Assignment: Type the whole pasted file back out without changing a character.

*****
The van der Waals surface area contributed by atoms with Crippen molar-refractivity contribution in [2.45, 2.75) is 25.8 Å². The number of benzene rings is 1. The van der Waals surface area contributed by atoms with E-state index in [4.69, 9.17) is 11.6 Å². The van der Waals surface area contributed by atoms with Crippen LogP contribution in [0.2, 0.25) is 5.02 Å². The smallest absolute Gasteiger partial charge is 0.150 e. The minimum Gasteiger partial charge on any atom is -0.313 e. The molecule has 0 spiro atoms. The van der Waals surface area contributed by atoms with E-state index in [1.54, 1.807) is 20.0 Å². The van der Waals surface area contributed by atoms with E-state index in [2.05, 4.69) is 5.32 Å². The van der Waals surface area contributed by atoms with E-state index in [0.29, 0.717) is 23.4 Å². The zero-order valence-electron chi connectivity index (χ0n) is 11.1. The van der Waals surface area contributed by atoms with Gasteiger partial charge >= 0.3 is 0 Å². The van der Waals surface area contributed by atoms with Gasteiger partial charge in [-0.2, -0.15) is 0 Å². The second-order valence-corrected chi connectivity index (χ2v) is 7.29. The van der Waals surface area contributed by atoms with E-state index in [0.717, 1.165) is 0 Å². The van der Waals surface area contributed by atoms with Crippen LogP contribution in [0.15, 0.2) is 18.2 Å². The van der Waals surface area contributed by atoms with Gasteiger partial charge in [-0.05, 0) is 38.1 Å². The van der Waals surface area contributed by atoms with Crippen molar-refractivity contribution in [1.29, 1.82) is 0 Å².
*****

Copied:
The van der Waals surface area contributed by atoms with Crippen molar-refractivity contribution in [2.45, 2.75) is 25.8 Å². The number of benzene rings is 1. The van der Waals surface area contributed by atoms with E-state index in [4.69, 9.17) is 11.6 Å². The van der Waals surface area contributed by atoms with Crippen LogP contribution in [0.2, 0.25) is 5.02 Å². The smallest absolute Gasteiger partial charge is 0.150 e. The minimum Gasteiger partial charge on any atom is -0.313 e. The molecule has 0 spiro atoms. The van der Waals surface area contributed by atoms with E-state index in [1.54, 1.807) is 20.0 Å². The van der Waals surface area contributed by atoms with E-state index in [2.05, 4.69) is 5.32 Å². The van der Waals surface area contributed by atoms with E-state index in [0.29, 0.717) is 23.4 Å². The zero-order valence-electron chi connectivity index (χ0n) is 11.1. The van der Waals surface area contributed by atoms with Gasteiger partial charge >= 0.3 is 0 Å². The van der Waals surface area contributed by atoms with Gasteiger partial charge in [-0.2, -0.15) is 0 Å². The second-order valence-corrected chi connectivity index (χ2v) is 7.29. The van der Waals surface area contributed by atoms with E-state index in [0.717, 1.165) is 0 Å². The van der Waals surface area contributed by atoms with Crippen LogP contribution in [0.15, 0.2) is 18.2 Å². The van der Waals surface area contributed by atoms with Gasteiger partial charge in [-0.05, 0) is 38.1 Å². The van der Waals surface area contributed by atoms with Crippen molar-refractivity contribution in [1.29, 1.82) is 0 Å².